Outside of the heaters that Fewtch can clearly compose in his sleep at this point, the success rate is not as high when Future Hndrxx rears his tender head. “PUFFIN ON ZOOTIES” is a track that sounds like a timeless Future song but leaves you with little to chew on. The beat is perfect R&B fodder for a self-reflective moment, but he only scrapes the surface of any of the topics he broaches. It’s unfortunate, because a more lucid take on these subjects would have been more than welcome as the years pass and his undeniable legacy continues to come into focus. “WAIT FOR YOU” will almost certainly be a public favorite but undeservingly so. Drake and Future getting into their simp bag is always going to hit. Over a gorgeous Tems sample that comprises the instrumental, Future croons about being vulnerable with an unnamed lover and it is uncharacteristically unconvincing this time around. Drake chimes in to do his best Drake impression, singing about being a dog in a kennel and petty fights over dinner. I honestly think this may have been recorded by an AI that was forced to listen to every Drake verse in the last two years on repeat. We have heard this melody at least 5 times on CLB alone. “LOVE YOU BETTER” is a passionate farewell to a partner, reminiscent of some of the more vulnerable moments on Save Me, but much like the songs on that EP, the best ideas sort of just end abruptly.
“THE WAY THINGS GOING” – the best song on the album – is a reprieve to this trend. Here, we find Future telling us, well, the way things are going. Specifically, we are made privy to some of Future’s concrete takeaways from the way his life is going now. He feels he has to ride around with a weapon and that he may not see the backend of his life, but these fears allow him to realize what matters most. In the face of uncertainty he’s decided family comes first, home is a sanctuary, and a reverence for the past is crucial to securing a future. “HOLY GHOST” features possibly ATL Jacob’s best beat. A celestial choir transposes into a key change every 8 bars and evokes the feeling of being on a haunted ship at sea with Future standing on the bow like Leo in Titanic. “VOODOO” is fine, but it’s hamstrung by an incredibly cloying performance from Kodak Black that more than overstays its welcome – especially in the outro, where his off-key crooning plays us out with no beat for almost 30 seconds.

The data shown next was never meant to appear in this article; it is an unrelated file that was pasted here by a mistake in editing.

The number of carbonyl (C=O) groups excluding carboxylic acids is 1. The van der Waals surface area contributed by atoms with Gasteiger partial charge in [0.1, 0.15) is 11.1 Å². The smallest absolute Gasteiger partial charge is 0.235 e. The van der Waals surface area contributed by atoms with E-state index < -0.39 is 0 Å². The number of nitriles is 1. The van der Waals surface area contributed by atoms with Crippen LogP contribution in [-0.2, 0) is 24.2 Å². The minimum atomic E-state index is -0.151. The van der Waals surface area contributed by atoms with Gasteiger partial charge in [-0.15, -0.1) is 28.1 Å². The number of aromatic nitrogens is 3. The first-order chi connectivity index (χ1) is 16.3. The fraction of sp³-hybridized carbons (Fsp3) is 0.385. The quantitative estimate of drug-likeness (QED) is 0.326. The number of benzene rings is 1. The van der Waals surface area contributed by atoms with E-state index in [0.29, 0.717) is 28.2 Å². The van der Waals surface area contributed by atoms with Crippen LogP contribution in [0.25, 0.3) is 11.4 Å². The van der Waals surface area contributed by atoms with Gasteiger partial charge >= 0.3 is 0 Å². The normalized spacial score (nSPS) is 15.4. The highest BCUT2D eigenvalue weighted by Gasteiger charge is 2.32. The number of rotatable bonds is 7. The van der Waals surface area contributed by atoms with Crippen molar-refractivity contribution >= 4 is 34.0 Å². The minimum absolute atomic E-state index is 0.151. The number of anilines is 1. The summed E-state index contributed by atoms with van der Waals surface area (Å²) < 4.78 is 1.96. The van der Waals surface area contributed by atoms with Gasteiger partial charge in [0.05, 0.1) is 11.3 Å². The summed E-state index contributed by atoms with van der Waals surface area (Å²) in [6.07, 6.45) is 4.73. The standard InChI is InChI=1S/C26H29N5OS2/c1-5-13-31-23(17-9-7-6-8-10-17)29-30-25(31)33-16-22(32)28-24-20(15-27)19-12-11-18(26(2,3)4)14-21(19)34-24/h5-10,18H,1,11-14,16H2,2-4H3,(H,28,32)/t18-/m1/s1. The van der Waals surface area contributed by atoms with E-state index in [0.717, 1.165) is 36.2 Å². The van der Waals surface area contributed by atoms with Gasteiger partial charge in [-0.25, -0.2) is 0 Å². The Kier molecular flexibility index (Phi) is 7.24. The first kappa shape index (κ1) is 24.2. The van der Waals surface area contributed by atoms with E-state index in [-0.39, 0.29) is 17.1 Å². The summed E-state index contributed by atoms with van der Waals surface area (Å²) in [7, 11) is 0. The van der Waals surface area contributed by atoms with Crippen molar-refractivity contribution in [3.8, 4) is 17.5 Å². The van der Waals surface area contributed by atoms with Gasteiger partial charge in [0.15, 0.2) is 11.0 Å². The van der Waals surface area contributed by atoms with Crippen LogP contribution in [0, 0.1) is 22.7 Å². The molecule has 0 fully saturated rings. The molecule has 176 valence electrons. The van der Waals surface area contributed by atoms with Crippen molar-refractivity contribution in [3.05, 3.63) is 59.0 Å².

Before I end this I have to address the wretched “FOR A NUT”, which features Future and the YSL boys trading stomach churning bars about buying groupies bags and watches in exchange for easy sex. This is the only thing Gunna ever raps about anyway but it’s never sounded this tired. His verse is the least egregious too. Future sounds the most animated and interesting of the three, but rapping “got monkey nuts, spray that shit on cam” is something I may never forgive him for. Young Thug saves the worst for last, proclaiming to put a diamond in his girl’s butt, and seeing it shine when she has an orgasm… I’m always down for some wild sex bars, but this song has all the appeal of watching someone clean the casting couch. A lot of these rappers are getting way too comfortable with low-effort semen bars.
The bittersweet paradox of this album is how quality it is in spite of itself. The beats are crisp and punchy, but the selection isn’t as cohesive and interesting as they are on Future’s peak albums. The verses and hooks are sonically and technically as good as they’ve ever been, but the actual lyrical content leaves you wanting more. The bangers SOUND amazing, but I find myself struggling to recall many interesting bars within them. The softer R&B tracks are warm and fluid, and Future’s singing is better than ever, but it lacks depth. His tales of love, drugs, and demons start to feel artificial. Recycled heartbreak isn’t an invalid source of inspiration, but you can’t come off as indifferent. He needs to sell us the passion – whether he’s actually sad or not is inconsequential. This time around, I’m not buying. I’ve got plenty of authentic heartbreak ballads in the Future back-catalog to fire up instead. Almost hypocritically, I am finally criticizing a Future release for a lack of innovation. It’s increasingly clear that despite the full maturation of his talents, he simply doesn’t have much to say in 2022. And, hey, who are any of us to bemoan that? The man is alive, happy, and has attained a level of fame and success that he certainly was nowhere near a decade ago. To still be receiving quality music from Future this far into his career is a blessing. Who could demand more? Especially with everything he’s already given. He’s certainly a star now – but he’s one of his own design. We can pray for the Monster to come alive again all we want, but it’s better to embrace the pop-star that evolved of his own volition.
I’ve always said Future’s music has an incredibly high floor. Even when it’s “mediocre” it still never bottoms out below a 7/10 for me. My power ranking of his ALBUMS are as follows.
- I NEVER LIKED YOU
- THE WIZRD
- HIGH OFF LIFE